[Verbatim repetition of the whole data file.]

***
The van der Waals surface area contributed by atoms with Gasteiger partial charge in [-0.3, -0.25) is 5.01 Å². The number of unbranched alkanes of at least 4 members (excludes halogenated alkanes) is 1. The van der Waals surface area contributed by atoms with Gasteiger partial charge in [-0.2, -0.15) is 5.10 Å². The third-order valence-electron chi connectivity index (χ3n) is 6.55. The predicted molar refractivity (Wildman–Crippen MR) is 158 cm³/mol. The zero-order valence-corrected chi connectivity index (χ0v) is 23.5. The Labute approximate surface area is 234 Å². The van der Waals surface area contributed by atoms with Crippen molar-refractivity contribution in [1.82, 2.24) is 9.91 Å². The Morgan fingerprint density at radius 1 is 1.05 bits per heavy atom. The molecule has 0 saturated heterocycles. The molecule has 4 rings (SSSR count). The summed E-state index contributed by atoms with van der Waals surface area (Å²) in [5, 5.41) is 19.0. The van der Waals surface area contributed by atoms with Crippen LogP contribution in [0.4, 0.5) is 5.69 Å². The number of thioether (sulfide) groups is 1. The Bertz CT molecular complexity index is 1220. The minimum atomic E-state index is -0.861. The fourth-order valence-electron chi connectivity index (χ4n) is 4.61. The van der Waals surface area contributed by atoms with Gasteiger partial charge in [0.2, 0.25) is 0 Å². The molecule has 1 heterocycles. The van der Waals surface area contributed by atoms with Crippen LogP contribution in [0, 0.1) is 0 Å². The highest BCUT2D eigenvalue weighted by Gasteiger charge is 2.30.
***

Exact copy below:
The van der Waals surface area contributed by atoms with Gasteiger partial charge in [-0.3, -0.25) is 5.01 Å². The number of unbranched alkanes of at least 4 members (excludes halogenated alkanes) is 1. The van der Waals surface area contributed by atoms with Gasteiger partial charge in [-0.2, -0.15) is 5.10 Å². The third-order valence-electron chi connectivity index (χ3n) is 6.55. The predicted molar refractivity (Wildman–Crippen MR) is 158 cm³/mol. The zero-order valence-corrected chi connectivity index (χ0v) is 23.5. The Labute approximate surface area is 234 Å². The van der Waals surface area contributed by atoms with Crippen molar-refractivity contribution in [1.82, 2.24) is 9.91 Å². The Morgan fingerprint density at radius 1 is 1.05 bits per heavy atom. The molecule has 0 saturated heterocycles. The molecule has 4 rings (SSSR count). The summed E-state index contributed by atoms with van der Waals surface area (Å²) in [5, 5.41) is 19.0. The van der Waals surface area contributed by atoms with Crippen LogP contribution in [0.4, 0.5) is 5.69 Å². The number of thioether (sulfide) groups is 1. The Bertz CT molecular complexity index is 1220. The minimum atomic E-state index is -0.861. The fourth-order valence-electron chi connectivity index (χ4n) is 4.61. The van der Waals surface area contributed by atoms with Gasteiger partial charge in [0.2, 0.25) is 0 Å². The molecule has 1 heterocycles. The van der Waals surface area contributed by atoms with Crippen LogP contribution in [0, 0.1) is 0 Å². The highest BCUT2D eigenvalue weighted by Gasteiger charge is 2.30.